For me, the most surprising moment at the recent FastForward conference came during an afternoon roundtable discussion. During this session I kept asking questions about the most likely adoption paths for E2.0 technologies, and some participants started politely voicing their frustrations with this line of inquiry. One person eventually said something like
"Could we please talk about something other than adoption? It’s just not that interesting. These technologies are going to get adopted over time just like other corporate technologies have been in the past. The interesting questions have to do with how companies will use them, not if they will."
After you spend a while teaching via the case method, you develop a sense for whether one person’s comment represents a widely-held view. And it seemed that this one did. I found this amazing, and said so. I explained that I was interested in adoption issues because I didn’t think that there was any single adoption path for information technologies, corporate or otherwise.
I reminded the audience that there were plenty of conferences devoted to knowledge management (KM) systems and approaches in past years, and that these events had almost certainly featured rooms full of enthusiasts wondering exactly what the future was going to look like, and probably paying very little attention to the possibility that the future would be KM-free. I asked the room how many people wanted to be remembered as this decade’s equivalents of KM enthusiasts and evangelists, and got a few chuckles.
But it still felt as if most people weren’t with me — as if most participants in the round table felt that enterprise 2.0 was essentially a historical inevitability. So I asked for a show of hands. I asked "How many of us, when we look into the crystal ball that shows the organization of the near future — say 3 to 5 years from now — see widespread deployment of E2.0 technologies?"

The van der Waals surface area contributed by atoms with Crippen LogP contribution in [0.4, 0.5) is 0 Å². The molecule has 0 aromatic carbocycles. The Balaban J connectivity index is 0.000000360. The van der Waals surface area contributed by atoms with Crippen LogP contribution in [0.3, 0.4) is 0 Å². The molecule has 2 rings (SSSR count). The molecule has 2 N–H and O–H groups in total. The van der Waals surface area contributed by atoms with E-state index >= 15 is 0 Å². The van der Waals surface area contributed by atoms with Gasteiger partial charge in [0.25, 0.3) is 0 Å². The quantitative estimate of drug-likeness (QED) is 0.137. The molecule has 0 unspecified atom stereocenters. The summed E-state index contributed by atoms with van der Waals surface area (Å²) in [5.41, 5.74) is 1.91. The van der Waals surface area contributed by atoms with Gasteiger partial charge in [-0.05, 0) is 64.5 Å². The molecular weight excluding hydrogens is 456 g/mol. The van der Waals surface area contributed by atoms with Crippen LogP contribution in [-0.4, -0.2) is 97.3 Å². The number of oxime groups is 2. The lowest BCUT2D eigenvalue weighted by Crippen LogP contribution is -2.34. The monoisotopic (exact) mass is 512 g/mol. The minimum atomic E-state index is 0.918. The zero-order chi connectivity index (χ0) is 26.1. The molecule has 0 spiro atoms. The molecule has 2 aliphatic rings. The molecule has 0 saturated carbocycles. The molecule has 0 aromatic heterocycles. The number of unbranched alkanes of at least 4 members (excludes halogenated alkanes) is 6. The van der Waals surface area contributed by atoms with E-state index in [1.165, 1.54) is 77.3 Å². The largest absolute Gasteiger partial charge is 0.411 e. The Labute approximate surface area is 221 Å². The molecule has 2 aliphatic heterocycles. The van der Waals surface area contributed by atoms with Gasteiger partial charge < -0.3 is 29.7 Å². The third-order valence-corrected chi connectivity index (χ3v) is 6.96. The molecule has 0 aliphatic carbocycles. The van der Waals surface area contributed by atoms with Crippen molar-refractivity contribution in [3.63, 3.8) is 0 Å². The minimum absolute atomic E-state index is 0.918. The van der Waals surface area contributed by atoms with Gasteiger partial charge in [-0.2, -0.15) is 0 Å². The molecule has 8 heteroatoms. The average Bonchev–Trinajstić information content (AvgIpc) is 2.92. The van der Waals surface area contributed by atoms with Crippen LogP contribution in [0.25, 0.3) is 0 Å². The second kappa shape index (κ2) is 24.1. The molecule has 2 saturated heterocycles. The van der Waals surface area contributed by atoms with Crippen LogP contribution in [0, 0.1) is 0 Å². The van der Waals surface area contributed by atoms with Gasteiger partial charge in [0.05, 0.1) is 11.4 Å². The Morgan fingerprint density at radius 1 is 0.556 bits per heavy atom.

Almost every hand in the room went up.
At this point I completely lost my poker face. I sputtered "You have got to be kidding me!!" or something equally profound as I stared around the room. I noticed that a couple people from large Wall St. firms had their hands in the air, even though they had minutes earlier been discussing how hard it was to get their colleagues to adopt any new technologies or collaborate in new ways. I said to one of these people "You were just telling us that some people where you work still have their assistants print out their emails for them, and how if your colleagues don’t immediately see how a new tool will help them make money, they’re not interested. Why is your hand in the air?"
His response was essentially that five years is a very long time, more than enough for the virtues of E2.0 tools and approaches to become evident, even within large, busy companies like his. He also reminded me of a point I made earlier — that young people now entering the workforce from college use platforms (like all E2.0 technologies) rather than channels (like email) as the default for communication and collaboration, and that these new employees would drive adoption. Finally, he said that he already saw significant interest and energy in his company, and that he’d been given a mandate to "figure out what’s going on with Web 2.0, and how we can take advantage of it."
A number of other participants in the discussion picked up and extended these arguments, and I noticed that more than a couple of them were looking at me a little strangely. Was I just playing devil’s advocate, or did I really believe that the new tools and approaches might not take off?